Having played around with PSVR a few years ago before losing interest and passing it onto my nephew, I’ve recently had a yearning to return to those virtual worlds. Having a decent PC is handy, but those headsets can set you back several hundreds of pounds and I only want to dip my toe in the water. That’s where Riftcat Vridge came in. For a fraction of the price, £15 for the software & £15 for a headset with a decent FOV, I’m able to at least sample some full on VR games through Steam VR. Your phone is key here though as it acts as the VR viewer, but luckily the Razer Phone II I got has a 1440p 120Hz VRR screen which works wonders for this purpose. Only real downside I guess is you don’t have motion controls, unless jumping through hoops to setup other phones via Riftcat, so some games are locked out (much to my dismay after buying Wolfenstein Cyberpilot) but anything with controller support works great. Let’s take a look at a few of the games tried so far.
Battlezone: Gold Edition
What better place to start than with something I really enjoyed on PSVR and now play again on PC. Its a relatively simple game really for anyone versed in Battlezone, you’ll generally be destroying enemy vehicles whilst dealing with any further objective in that sector. The campaign you’ll be on will consists of a map broken up into sectors with your foes main base usually on the other side. Ideally you want to blast your way through quickly to keep the enemy power & nemesis enemies down, but you’ll need to divert to supply points etc. to restock your Tank and equip new weapons.
In VR the game has a real good sense of immersing you. You never once leave the cockpit of your vehicle, main/pause/map menu is like a hologram in the cockpit and blast shields lift or come down to cover the windows when starting & finishing a mission. All the information you need is displayed across various screens and panels around the cockpit during combat, keeping you up to date with battle progress and enemy movement. Having come from PS4 Pro, the graphics aren’t much better as it already ran supersampled at 120fps, but the Tron-esque style of the games environments are still treat as the Judge Dredd bobblehead in my cockpit will attest.
The game is as short or long as you desire really. The campaign map size increases with difficulty and there’s the added bonus of online co-op with your campaigns. Battlezone doesn’t require a VR Headset so you could get some keys for friends, I’ve seen it around on various sites for about £5 – which is a nice price.
Hellblade: Senua’s Sacrifice VR
One game I had no idea was in VR but quickly decided to try it out of curiosity is Hellblade. The game is still effectively the same, offering the exact same journey you find in the standard edition of the game, with the VR providing a different way to experience Senua’s descent which is obviously more immersive. All the graphical bells & whistles are available here too, with an optional performance mode if your hardware can’t keep up, so the game can look just as good as its flat counterpart.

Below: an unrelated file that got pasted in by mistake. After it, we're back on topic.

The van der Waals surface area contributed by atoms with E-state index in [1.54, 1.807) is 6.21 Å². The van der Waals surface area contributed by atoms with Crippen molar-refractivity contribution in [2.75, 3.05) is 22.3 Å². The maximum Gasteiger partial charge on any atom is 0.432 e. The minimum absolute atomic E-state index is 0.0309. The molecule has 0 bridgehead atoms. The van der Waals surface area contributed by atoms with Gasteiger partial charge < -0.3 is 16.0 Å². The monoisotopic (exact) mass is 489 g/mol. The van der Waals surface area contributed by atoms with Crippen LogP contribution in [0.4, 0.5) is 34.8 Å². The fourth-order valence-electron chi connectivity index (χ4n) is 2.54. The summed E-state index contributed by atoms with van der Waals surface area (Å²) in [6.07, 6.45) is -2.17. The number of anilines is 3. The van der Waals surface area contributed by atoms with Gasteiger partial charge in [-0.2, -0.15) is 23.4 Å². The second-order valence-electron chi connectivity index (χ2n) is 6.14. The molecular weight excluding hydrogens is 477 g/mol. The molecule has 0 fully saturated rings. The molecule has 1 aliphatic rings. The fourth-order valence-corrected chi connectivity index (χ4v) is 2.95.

I guess really you’ll be wanting to know how it all fares in VR. Think of it as kind of following Senua on her journey as the game is still third person but you can freely look around. This actually gives Senua added presence in the world as the added depth & space make everything look a little more alive, some enemy attacks such as by Valravn can also have you bobbing and weaving as they fly towards you . That presence of Senua’s spills over into some of the cutscenes, which are now somewhat interactive in that you can look around while the scene plays out. This works extremely well when used, the scene towards the beginning when Senua gets infected by the darkness and is talking towards the screen is a little eerie, but isn’t always used unfortunately. Regularly the cutscenes will play out as a simple video and it can really draw you out of the game sometimes.
For me this one of the best VR experiences, offering the full Hellblade experience only now more immersive – especially when you factor in the games awesome audio as well. I’m not sure if its available free to those that have the regular version as I picked up a key on Kinguin at around £12 for the VR release, but if not the price isn’t too bad if you look around.
When it comes to VR there’s plenty of things you can download that look to offer an experience, but Adrift does a fine job of straddling the line between what you would consider an experience or a game. You wake up to find your foot tethered to a destroyed space station with no memory of the events that transpired, with your cracked visor venting oxygen so you can’t really sit around to mull things over. As you explore the various sections of the station in an attempt to get things up & running to possibly get back to Earth, you’ll also be picking up clues as to what happened via recordings etc. left by crew.
What really sells it all in VR is how its setup. You are in a spacesuit effectively and have to navigate your way around using thrusters on the suit to guide your general direction. This also uses up oxygen – so firing in short bursts is the way to go. The UI for the game and any information shows up on the suits visor so there’s nothing to distract you from the experience. What really seals the deal for me, outside of the decent graphics, is the silence. There’s no BGM or anything like that, with only radio chatter & static breaking up the quietness of life in a spacesuit.
The 4-6 hour runtime ain’t so bad considering it can be sourced cheap enough, I got it for £1.99, so it’s one I highly recommend if starting out with VR.
Expect another volume soon, there’s plenty more VR games I’ve been playing recently!
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Rocking the world of gaming since the Atari 2600, has now settled down to bask in the warmth of moe. Moe is life for a moe connoisseur.